The Act governs matters related to acquisition, possession, manufacture, sale, transportation, import and export of arms and ammunition. It defines a specific class of ‘prohibited’ arms and ammunition, restricts their use and prescribes penalties for contravention of its provisions.

Section 7 of the Act forbids the manufacture, sale, and use of prohibited arms and ammunition unless it has been specially authorized by the central government. Section 27(3) prescribes that any contravention of Section 7 that results in the death of any person ‘shall be punishable with death.’

8. The Biological Diversity Act, 2002[8]

The Act was passed by the parliament of India to protect biodiversity and facilitate the sustainable management of biological resources with the local communities. The Act was enacted to meet the requirements stipulated by the United Nations Convention on Biological Diversity (CBD), to which India is a party.

Its main objective is to ensure the conservation of biological diversity, sustainable use of its components and fair usage of its resources in order to prevent overuse or eventual destruction of biodiversity. Since India is one of the most biologically diverse nations in the world, this act is a necessity to protect its biological heritage.

9. The Bonded Labour System (Abolition) Act, 1976[9]

The Act even though enacted by the Parliament of India and extends to the whole of India but is implemented by respective state governments. It provides for an institutional mechanism at the district level in the form of Vigilance Committees. Vigilance committees advise District Magistrate (DM) to ensure the provisions of this act are properly implemented. The State Governments/UTs may confer, on an Executive Magistrate, the powers of a Judicial Magistrate of the first class or second class for the trial of offences under this Act.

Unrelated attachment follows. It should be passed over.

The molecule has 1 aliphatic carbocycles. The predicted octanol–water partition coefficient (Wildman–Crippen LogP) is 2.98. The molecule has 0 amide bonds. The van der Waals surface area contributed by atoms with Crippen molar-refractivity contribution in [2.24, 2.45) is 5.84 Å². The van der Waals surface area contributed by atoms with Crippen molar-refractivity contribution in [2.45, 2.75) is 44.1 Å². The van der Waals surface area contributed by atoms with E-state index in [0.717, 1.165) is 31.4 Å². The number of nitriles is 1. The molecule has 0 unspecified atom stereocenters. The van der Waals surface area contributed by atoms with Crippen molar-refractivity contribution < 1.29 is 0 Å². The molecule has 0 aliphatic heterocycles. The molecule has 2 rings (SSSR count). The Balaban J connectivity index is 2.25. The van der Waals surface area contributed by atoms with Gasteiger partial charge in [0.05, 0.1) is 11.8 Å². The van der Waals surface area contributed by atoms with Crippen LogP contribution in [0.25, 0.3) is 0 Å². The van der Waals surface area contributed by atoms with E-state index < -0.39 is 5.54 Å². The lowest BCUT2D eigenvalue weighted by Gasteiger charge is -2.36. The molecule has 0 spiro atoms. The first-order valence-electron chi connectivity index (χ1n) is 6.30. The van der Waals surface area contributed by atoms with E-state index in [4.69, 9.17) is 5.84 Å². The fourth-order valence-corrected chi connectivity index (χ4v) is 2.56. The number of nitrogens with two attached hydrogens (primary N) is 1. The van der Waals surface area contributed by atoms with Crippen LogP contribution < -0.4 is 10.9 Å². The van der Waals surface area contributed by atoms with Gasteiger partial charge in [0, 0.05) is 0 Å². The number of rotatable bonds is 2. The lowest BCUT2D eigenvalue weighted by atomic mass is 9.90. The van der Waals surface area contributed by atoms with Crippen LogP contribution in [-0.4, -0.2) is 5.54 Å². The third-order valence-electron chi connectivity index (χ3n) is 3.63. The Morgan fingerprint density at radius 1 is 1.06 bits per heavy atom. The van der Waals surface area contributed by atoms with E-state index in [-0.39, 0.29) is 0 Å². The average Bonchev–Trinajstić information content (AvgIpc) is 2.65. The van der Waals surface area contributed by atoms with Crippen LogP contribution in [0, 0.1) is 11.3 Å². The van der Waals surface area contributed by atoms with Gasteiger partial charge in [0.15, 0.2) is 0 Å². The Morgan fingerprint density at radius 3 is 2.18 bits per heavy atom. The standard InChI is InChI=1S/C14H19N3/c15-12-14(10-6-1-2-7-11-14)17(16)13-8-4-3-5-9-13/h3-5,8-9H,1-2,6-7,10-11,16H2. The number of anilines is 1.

Government of India has introduced a revamped Central Sector Scheme for Rehabilitation of Bonded Labourers- 2016, under which financial assistance to the tune of Rs.1.00 (one) lakh, Rs.2.00 (two) lakhs & Rs. 3.00 (three) lakhs are provided to released bonded labourers based on their category and level of exploitation along with other non-cash assistance for their livelihood.

10. The Bureau of Indian Standards Act, 2016[10]

The Act establishes the Bureau of Indian Standards (BIS) as the National Standards Body of India. The Act allows multiple types of simplified conformity assessment schemes including self-declaration of conformity. It provides enabling provisions for making hallmarking of precious metal articles mandatory.

The Act enables the Central Government to appoint any authority/agency, in addition to the BIS, to verify the conformity of products and services with the established standard and issue certificate of conformity. There is a provision for repair or recall, of the products (bearing Standard Mark) that do not conform to the relevant Indian Standard.

11. The Central Vigilance Commission Act, 2003[11]

The Act conferred statutory status to the already established Central Vigilance Commission which was set up by the Government in February 1964 on the recommendations of the Committee on Prevention of Corruption, headed by Shri K. Santhanam. Central Vigilance Commission is the apex vigilance institution, free of control from any executive authority, monitoring all vigilance activity under the Central Government and advising various authorities in Central Government organizations in planning, executing, reviewing and reforming their vigilance work.

It is an agency constituted to curb corruption in offices of the Indian government. Complaints from whistleblowers (an employee of the firm/public office informing the public about frauds/wrongdoings in the office) under ‘Whistleblower Resolution’ are received by CVC after which the commission can take actions on motivated acts.

12. The Cigarettes and Other Tobacco Products (Prohibition of Advertisement and Regulation of Trade and Commerce, Production, Supply and Distribution) Act, 2003[12]